Eugene, Oregon (15 April 2014) – The University of Oregon School of Journalism and Communication (SOJC), announced today the winners of the 2013 Ancil Payne Awards for Ethics in Journalism for outstanding ethical decisions or work published in 2013.
A hallmark for excellence in journalism ethics, the annual award recognizes journalists and news organizations that act with integrity and character, restore public trust in the media, and inspire people to do good work.
Michael Phillips of the Wall Street Journal was honored for his series “The Lobotomy Files,” an in-depth investigation into the roughly 2,000 soldiers lobotomized during and after World War II by the Veterans Administration.
“The judges this year were impressed with each of the winners’ commitment to not simply getting the story but the decision-making process behind that pursuit,” said Mike Fancher, interim executive director of SOJC’s Center for Journalism Innovation and Civic Engagement.
“We are particularly impressed with the ethical consciousness that surrounded Phillips’ determination to do the story right, to do it for the families and for the man who was still alive,” Fancher said.
Editor Abbey Crain, magazine editor Matt Ford and editor-in-chief Mazie Bryant of the University of Alabama’s Crimson White newspaper were chosen for an Ancil Payne Award for their work on “The Final Barrier,” which reported allegations that black students were passed over for bids at traditionally white UA sororities because of their race.
“The Ancil Payne Award recognizes journalists who demonstrate an extraordinary commitment to ethical conduct, even when faced with economic, personal, or political pressure,” said Julianne Newton, Edwin L. Artzt Interim Dean. “Certainly these three journalists, as members of the university and Greek communities, faced each of these in pressure from administrators, the fraternity system, sources and friends to ‘leave it alone.’”
The judging panel also honored Reuters for its decision to publish the three-part series “Assets of the Ayatollah.” Although warned by sources within Iran that publishing the series might endanger the news organization’s attempts to reopen its Tehran bureau and faced with mounting costs in securing the safety of their employees in the region, Reuters persisted in supporting their reporters in getting the story.
“We recognize Reuters’ commitment as an extraordinary effort when the forces of the business would push many news organizations away from the story,” said Tom Bivins, SOJC professor & John L. Hulteng Chair in Media Ethics. “Though Reuters easily could have ignored the story, the willingness to put their ability to function in Iran on the line is commendable.”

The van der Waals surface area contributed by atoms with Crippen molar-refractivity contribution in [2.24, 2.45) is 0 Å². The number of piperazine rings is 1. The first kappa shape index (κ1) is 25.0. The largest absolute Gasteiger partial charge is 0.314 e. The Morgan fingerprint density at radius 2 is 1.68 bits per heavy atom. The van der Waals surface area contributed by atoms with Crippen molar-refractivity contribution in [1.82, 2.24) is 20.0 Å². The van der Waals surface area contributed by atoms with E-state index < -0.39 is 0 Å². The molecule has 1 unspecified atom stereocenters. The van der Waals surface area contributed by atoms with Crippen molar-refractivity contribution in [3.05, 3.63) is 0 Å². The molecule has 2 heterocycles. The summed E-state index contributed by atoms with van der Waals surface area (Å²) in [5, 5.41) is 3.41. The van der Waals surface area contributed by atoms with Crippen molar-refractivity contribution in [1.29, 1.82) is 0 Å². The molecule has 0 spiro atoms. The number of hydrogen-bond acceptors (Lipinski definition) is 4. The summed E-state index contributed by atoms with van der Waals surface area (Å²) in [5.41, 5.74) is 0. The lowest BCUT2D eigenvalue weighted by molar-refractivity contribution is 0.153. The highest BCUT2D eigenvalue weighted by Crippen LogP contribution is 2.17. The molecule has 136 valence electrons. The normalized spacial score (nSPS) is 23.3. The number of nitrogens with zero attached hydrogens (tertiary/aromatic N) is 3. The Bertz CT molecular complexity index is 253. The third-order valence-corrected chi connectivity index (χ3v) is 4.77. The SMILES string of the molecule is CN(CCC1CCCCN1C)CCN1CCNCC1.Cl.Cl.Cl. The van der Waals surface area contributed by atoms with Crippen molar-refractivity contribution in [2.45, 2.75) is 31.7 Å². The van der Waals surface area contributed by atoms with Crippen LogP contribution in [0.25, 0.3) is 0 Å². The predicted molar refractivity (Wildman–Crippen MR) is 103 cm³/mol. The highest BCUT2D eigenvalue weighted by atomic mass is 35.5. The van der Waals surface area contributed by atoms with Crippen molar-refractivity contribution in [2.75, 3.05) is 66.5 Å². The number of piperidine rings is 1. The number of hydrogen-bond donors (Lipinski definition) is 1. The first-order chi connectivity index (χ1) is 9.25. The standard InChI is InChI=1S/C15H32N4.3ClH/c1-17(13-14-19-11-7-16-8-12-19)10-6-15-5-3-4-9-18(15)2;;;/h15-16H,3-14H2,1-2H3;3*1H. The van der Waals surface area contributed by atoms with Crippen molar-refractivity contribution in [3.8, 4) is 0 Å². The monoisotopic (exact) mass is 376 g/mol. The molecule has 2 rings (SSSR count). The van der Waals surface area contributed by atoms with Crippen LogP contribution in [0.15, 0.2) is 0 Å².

The 2013 Ancil Payne Award winner was Robert “Alex” Green, a student journalist from Bryan College in Dayton, Tennessee, who was recognized for his story about the arrest and resignation of a Bible professor at the conservative Christian college. Green pursued and published the story despite the president of the college forbidding it.
Past winners include D’Anne Hamilton and Nellie Moore of “Native Voice Communications”; Kurt Eichenwald, former New York times reporter, now contributing editor with Vanity Fair; and Jay Harris, former publisher of the San Jose Mercury News, who holds the Wallis Annenberg chair in Journalism and Democracy and serves as director of The Center for the Study of Journalism and Democracy at USC Annenberg.
The awards ceremony will be held on Thursday, May 15, 2014, on the University of Oregon campus in Eugene, Oregon.
About the Ancil Payne Awards for Ethics in Journalism
Established in 1999 at the University of Oregon School of Journalism and Communication by Seattle broadcasting legend Ancil Payne (1921-2004), the Ancil Payne Awards for Ethics in Journalism honor journalists and news organizations that demonstrate an extraordinary commitment to ethical conduct, even when faced with economic, personal, or political pressure. Ancil Payne, a leader in Northwest broadcasting and lifelong contributor to the arts, politics, and education, was CEO of KING broadcasting and helped establish its reputation for and commitment to ethical journalism. In creating the award, Payne envisioned a program that would reward journalists acting with integrity and character, restore public trust in the media, and inspire people to do good work.